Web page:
The old me

This used to be me. 

 The old me was in survival mode for about 14 ish hours a day. As a mom with a child on the spectrum, I would have done just about anything to avoid a temper tantrum. I am guilty of giving my child cookies for breakfast, endless Dora The Explorer (at times),  and “one more minute” sometimes used to last for about 20 minutes. But on the flip-side, trying to “punish” a child with ASD, and ADHD to teach them a lesson in personal safety or for negative behavior, is like trying to smell the color purple while reciting Chaucer and juggling tourches that are on fire, all at the same time. 

It was HARD. I was definitely in survival mode. 

I remember one time when Willy was about three and a half, he was having a particularly rough day. He was running around the house like a chicken with its head cut off, and destroying everything in his path like a tornado. When we asked him to “stop and calm his body,” he just looked at us, smiled an evil little precocious smile, and carried on his path of total destruction! So I calmly asked him again to calm down, while taking him into my arms to try and give him a calming/deep pressure hug. Well, that was probably the worst thing that I could have done, because the second I drew him into my arms… he slapped me right across the face. ON PURPOSE!

This was a first for me. 

I remember being stunned, and so was he. I tried not to show my feelings because I didn’t want him to get any kind of satisfaction out of his bad behavior, so I took his hand and walked him into his bedroom. I sat him on his bed, walked out of his room, and close the door behind me. 

I never said one word to him. 

First I remembered the sound of footsteps running after me, and then I remembered hearing screaming and crying from the other side of his bedroom door. It was a horrible feeling. I was totally and completely hurt by his actions. I remember the feeling of failure as a parent. And I also remember that there was NO WAY that I could possibly be a parent to another child until I “fixed” the first one. Jason I so badly wanted a second child. 

At that time in my life, there was nothing outside of Dora The Explorer, Yo Gabba Gabba, doctors appointments, early intervention, and and a few trips outside the house here and there.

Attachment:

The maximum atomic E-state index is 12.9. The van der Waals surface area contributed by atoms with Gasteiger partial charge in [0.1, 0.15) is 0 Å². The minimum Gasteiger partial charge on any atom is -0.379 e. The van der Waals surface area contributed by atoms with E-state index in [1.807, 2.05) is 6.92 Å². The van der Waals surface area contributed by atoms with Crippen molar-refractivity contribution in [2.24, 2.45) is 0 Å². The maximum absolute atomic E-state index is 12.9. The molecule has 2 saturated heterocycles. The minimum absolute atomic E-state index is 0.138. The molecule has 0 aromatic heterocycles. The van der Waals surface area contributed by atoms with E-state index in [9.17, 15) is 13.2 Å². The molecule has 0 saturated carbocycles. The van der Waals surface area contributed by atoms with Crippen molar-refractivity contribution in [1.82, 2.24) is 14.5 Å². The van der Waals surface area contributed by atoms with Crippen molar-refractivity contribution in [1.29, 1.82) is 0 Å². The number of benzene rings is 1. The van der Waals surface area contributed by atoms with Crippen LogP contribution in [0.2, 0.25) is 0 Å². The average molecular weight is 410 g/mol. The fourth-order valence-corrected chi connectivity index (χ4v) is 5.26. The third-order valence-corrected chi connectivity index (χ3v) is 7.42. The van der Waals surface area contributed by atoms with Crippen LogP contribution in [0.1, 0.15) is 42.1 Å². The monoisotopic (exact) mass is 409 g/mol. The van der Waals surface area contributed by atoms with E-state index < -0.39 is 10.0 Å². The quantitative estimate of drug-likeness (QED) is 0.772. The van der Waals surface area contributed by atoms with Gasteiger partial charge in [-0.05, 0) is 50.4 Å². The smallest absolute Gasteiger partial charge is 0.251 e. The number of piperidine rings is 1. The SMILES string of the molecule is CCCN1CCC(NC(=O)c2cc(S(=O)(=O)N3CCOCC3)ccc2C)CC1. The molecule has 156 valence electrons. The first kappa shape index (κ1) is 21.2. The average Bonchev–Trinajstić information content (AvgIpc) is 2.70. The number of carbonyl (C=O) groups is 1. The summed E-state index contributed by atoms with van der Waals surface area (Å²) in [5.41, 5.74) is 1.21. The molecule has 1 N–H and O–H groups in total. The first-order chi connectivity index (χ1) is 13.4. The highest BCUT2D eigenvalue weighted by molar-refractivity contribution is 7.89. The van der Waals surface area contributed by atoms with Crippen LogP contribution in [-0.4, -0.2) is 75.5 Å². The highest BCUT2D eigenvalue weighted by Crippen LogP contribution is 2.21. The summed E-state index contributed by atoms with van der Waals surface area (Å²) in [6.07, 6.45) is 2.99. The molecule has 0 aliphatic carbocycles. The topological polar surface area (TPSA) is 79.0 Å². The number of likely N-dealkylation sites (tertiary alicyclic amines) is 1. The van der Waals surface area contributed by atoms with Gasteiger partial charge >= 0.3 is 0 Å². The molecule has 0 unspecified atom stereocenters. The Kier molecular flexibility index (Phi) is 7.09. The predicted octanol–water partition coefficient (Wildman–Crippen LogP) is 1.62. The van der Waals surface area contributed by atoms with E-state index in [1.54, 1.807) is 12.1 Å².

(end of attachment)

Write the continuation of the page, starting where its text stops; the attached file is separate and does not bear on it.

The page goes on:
Our lives were a mess!!!

I felt like my life was out of control!!!

I felt like no one on earth could relate to what I was going through!!!

But BOY do I have news for you! With time, things got better. When I look back between the ages of 3 to 4, that had to be the worst time of Willys life and our lives as well. It was like he sold his soul to the devil on his third birthday, and got it back on his fourth. When he turned five, he suddenly started to have language bursts, and now at age six, he’s starting to make inferences, understand emotion, and use both of those to make thoughtful sentences with the correct facial expressions. He’s even starting to play around with his own feelings and use them correctly when he’s feeling sad, uncomfortable, hurt, or even angry. He’s even starting to use phrases like “thank you for your help” and “I need some more help, please.” 

If you had told me three years ago that my life would be completely different, compared to today, I would have laughed in your face… and then cried. 

A lot. 

The reason why I decided to share this story with you, is because things really do get better with time. I know how hard life can be with a child on the spectrum, but things really do get better and easier. We all grow and learn from our experiences, and so do our children. It helps makes us all better people because of it. 

At one point in my life, I felt like I was suffocating and drowning at the same time. A very bad combo if you ask me. I didn’t have many opportunities to take time out for myself, to relax, and I was struggling to balance my home life with my work life; both miserable. But like I said, things do get better. Life gets a little easier, and we are changed people because of our experiences. I should be able to have super woman powers by now, and I do. Just not in the traditional way. 😉

If you ever need help getting though the tough times, please reach out to either me or someone close to you who gets it. I’ve been there and done that! It’s so important for you to not loose your stuffing, because your family needs you. You are a very important person who must chive on, and keep working hard towards success. AND there will be successes… you just might have to be in the weeds a little in order to get to the good stuff. 

6 thoughts on “The old me

  1. As a parent of a nearly 4 year old with autism I can totally relate to giving into demands for an easier life. Our sons therapists just referred us to a behavioural course so I’m hoping we will get some tips on riding out these behaviours. So it’s great to hear a positive story, thank you for sharing 🙂

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